Time for proper medical device checks and balances

Latest NewsOpinion

Private Healthcare Australia’s Director of Policy and Research Ben Harris says the medical device industry requires the same rigorous regulatory regime as the pharmaceutical industry. The association will shortly release a draft policy paper.

Medical devices overwhelmingly improve quality of life, but not always.

As demonstrated by pelvic meshes and ASR hip joints, implanted devices can also cause significant physical harm. They also harm our wallets – medical devices in Australia are a lot more expensive than they should be. Both these harms can be avoided and there is a solution.

The transparency and disclosure regime for medical devices in Australia is woefully inadequate. Luckily, there is a ready-made solution – the regime already in place for the Pharmaceutical Benefits Scheme. It is time that medical devices undergo the same rigorous safety checks and pricing transparency as pharmaceuticals.

The risks of medical prostheses can be higher than for pharmaceuticals – a prosthesis is permanently implanted into the body, while you can stop taking a drug – yet the transparency and disclosure regime is significantly weaker.

Medical devices driving up premiums

The highest growing area of expenditure for health funds – and thus the most important driver of premium increases – are prostheses. The cost of these medical devices are growing by about 8% a year, while surgery is growing at less than 1% a year.

Health funds must pay for items on a government-mandated Prostheses List regardless of quality, efficacy, cost-effectiveness or even safety. There are more than 11,000 items on the list, and each of them has a listed price that funds must pay. Professor Stephen Duckett has described this process as ‘a protection racket’ – there are no free market forces, and Australians pay thousands of dollars more for common items than in the United Kingdom, France, New Zealand and even the United States.

The current arrangements between medical device companies, hospitals and doctors mean that consumers and health funders are at significant financial and in some cases clinical risk.

Transparency and disclosures

There is no transparency to consumers and funders about commercial arrangements that could affect decisions on the use of prostheses. Hospitals and other providers can receive significant benefits without these being disclosed to patients and funders.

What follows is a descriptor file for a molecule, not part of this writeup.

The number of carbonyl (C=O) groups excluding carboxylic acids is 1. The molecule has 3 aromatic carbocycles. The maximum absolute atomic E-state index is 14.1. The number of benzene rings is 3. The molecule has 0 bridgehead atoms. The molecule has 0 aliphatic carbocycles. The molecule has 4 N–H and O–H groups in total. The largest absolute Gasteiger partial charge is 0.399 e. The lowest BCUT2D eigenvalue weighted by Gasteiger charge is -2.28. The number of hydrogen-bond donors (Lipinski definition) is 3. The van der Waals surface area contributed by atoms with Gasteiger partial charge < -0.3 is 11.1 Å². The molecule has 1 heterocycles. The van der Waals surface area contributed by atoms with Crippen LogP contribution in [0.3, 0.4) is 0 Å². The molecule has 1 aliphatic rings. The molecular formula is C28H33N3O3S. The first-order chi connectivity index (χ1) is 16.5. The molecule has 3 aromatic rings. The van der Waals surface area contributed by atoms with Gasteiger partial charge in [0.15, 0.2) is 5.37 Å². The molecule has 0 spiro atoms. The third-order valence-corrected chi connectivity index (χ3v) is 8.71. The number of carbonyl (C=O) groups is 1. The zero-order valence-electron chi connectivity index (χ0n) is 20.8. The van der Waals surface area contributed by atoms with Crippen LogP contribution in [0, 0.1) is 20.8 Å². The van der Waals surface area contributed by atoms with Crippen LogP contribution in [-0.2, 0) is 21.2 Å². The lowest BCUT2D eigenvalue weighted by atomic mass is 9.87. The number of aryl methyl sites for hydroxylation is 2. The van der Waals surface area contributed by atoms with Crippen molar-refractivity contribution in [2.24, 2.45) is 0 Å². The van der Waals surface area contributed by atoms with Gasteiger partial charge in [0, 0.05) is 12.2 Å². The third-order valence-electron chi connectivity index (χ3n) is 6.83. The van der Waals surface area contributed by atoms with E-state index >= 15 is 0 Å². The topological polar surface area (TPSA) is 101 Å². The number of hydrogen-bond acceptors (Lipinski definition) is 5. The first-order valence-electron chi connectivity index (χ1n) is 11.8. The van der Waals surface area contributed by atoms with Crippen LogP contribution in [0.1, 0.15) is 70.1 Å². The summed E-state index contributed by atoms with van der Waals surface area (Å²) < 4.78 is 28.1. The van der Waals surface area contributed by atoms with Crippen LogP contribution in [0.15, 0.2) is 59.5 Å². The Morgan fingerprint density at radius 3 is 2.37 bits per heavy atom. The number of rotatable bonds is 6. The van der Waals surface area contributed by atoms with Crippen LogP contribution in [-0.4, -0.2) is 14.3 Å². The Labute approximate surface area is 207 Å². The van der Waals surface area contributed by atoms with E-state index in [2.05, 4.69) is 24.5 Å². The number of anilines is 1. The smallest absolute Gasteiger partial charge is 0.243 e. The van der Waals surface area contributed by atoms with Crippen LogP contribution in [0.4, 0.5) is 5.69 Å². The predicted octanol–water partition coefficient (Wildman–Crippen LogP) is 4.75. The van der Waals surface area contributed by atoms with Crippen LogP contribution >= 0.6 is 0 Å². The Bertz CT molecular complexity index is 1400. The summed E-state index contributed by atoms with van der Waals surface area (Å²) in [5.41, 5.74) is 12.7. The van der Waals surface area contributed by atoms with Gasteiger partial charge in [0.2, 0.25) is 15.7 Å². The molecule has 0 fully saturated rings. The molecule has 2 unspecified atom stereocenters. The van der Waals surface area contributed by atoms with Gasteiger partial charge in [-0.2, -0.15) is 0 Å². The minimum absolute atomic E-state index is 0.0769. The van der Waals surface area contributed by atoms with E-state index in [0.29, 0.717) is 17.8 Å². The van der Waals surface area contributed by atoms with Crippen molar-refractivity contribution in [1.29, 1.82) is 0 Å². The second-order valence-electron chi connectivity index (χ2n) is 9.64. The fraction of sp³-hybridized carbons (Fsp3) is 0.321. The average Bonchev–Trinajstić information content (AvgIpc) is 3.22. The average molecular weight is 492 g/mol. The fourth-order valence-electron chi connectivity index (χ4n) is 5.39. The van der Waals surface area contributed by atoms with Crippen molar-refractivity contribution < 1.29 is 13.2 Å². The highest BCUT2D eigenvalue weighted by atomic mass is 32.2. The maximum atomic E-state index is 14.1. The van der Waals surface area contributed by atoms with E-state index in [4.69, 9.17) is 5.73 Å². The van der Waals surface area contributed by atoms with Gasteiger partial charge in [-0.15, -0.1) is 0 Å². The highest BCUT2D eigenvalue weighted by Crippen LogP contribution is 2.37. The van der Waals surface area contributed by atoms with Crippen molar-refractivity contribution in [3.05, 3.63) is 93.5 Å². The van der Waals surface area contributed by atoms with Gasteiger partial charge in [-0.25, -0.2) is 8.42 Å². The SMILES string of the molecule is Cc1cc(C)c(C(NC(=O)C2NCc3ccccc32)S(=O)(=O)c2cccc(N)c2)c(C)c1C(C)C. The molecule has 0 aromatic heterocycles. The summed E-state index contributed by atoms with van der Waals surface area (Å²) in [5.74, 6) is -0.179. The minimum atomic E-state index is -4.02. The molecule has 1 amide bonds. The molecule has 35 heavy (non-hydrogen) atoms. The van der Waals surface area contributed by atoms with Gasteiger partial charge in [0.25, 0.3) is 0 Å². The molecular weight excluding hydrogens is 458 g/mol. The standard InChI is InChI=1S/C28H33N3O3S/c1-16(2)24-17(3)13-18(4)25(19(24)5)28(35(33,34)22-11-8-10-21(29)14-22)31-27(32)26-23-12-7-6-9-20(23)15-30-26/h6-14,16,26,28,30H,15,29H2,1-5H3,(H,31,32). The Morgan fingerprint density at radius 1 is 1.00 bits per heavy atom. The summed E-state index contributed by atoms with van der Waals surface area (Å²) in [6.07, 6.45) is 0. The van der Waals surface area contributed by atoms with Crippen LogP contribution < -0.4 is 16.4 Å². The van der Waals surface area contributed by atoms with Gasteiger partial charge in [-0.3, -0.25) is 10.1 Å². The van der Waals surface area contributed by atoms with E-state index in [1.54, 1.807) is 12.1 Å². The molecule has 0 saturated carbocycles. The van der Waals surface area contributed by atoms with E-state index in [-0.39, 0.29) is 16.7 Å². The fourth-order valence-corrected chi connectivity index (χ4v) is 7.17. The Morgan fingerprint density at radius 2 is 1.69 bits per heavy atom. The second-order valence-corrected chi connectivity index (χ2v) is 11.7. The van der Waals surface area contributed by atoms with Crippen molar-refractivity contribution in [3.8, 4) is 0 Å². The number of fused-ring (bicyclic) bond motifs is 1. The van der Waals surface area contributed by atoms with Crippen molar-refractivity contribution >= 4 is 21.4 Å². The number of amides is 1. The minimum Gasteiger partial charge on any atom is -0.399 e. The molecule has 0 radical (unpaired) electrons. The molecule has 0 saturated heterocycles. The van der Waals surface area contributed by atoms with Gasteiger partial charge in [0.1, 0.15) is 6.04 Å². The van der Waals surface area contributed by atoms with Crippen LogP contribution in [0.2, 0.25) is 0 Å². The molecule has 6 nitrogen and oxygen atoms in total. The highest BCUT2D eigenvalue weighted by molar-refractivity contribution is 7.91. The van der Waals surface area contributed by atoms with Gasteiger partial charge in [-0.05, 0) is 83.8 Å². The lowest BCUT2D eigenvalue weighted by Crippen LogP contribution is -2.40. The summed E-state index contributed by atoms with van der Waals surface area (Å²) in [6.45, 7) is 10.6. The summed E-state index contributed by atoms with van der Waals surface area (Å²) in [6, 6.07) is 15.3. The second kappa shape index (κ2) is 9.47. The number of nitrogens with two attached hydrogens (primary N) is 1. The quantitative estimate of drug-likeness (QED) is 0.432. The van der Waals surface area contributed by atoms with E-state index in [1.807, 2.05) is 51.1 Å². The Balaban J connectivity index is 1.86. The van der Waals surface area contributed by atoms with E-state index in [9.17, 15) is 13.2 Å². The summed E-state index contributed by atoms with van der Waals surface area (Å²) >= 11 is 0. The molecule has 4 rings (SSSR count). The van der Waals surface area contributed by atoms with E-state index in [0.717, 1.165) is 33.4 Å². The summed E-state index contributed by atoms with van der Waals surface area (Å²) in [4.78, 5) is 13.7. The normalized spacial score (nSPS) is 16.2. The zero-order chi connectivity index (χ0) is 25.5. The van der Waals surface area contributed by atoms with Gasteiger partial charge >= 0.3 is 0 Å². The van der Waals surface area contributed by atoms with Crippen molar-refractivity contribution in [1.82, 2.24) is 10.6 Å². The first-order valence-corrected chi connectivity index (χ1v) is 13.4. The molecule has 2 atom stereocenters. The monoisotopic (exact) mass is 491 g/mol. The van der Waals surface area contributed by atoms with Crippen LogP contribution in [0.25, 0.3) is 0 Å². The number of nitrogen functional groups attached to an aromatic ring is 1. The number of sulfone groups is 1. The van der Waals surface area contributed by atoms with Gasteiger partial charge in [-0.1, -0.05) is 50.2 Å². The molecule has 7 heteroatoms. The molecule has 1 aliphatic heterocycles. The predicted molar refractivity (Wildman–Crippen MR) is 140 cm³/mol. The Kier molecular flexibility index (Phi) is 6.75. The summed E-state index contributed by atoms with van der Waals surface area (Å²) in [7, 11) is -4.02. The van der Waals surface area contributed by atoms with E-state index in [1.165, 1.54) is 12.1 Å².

It is often alleged in the industry and reported in the media that private hospitals and  medical device companies charge health funds the full cost of a prosthesis in accordance with the Prostheses List, then the manufacturer pays a rebate to the hospital that purchases that prosthesis and/or medical practitioner that chooses that prosthesis to be implanted on their patient. 

The medical device industry has described this practice as “standard commercial arrangements that apply across all markets in our economy.” Gifts, kickbacks, hidden rebates and commissions are wrong and antithetical to the proper operation of markets. The general public would be astonished that these rebate agreements are kept secret under "commercial-in-confidence" arrangements and not disclosed to funds and members.

Health funds want stricter transparency on the support and other benefits provided by manufacturers and suppliers to providers, and also transparency on the use of sales representatives, particularly their presence in operating theatres without patient consent, and their use in training surgeons and staff.

Introducing a reporting system, not unlike that operating in relation to pharmaceuticals (Pharmaceuticals Benefits Scheme) where any support, incentives and other benefits provided to prescribing doctors is disclosed on a public register, is essential. Shining a spotlight on behaviour ensures that we can all have confidence that decisions are made in the best interests of patients.

It makes no sense that Australia has a rigorous system for disclosure of benefits paid to providers by multinational pharmaceutical companies, but not medical device companies. A patient can stop taking a medicine that is harming them, but once a medical device is implanted in the body it can be difficult or impossible to remove.

Public v private

Public hospitals pay much less for prostheses as they are not restricted to paying the Prostheses List prices. They are able to run tenders between manufacturers and obtain competitive price, enjoying a competitive advantage in purchasing prostheses at a lower cost and thereby able to operate at a lower cost base.  Meanwhile, private health funds and patients are paying the full, inflated Prostheses List price. 

It's ridiculous that Australia’s public health system is better at using standard commercial arrangements to promote competition than our private system.

Time for action

The economic and social dislocation we are experiencing during the current pandemic is causing shockwaves that have not been seen in a generation. It’s been more than 80 years since we’ve seen an economic contraction like what we are expecting over the coming year. In the current environment, there is no room for waste or anti-competitive behaviour. It is time for the Australian Government to review the anti-competitive nature of the Prostheses List regime and introduce transparency reforms to ensure the medical device industry aligns with the practices of Australia’s pharmaceutical sector.

Sunlight is good for health – shining a bright light into the dark corners of the device industry will help ensure that Australians paying private health insurance premiums can receive the best possible medical devices at a reasonable price, improving care for all.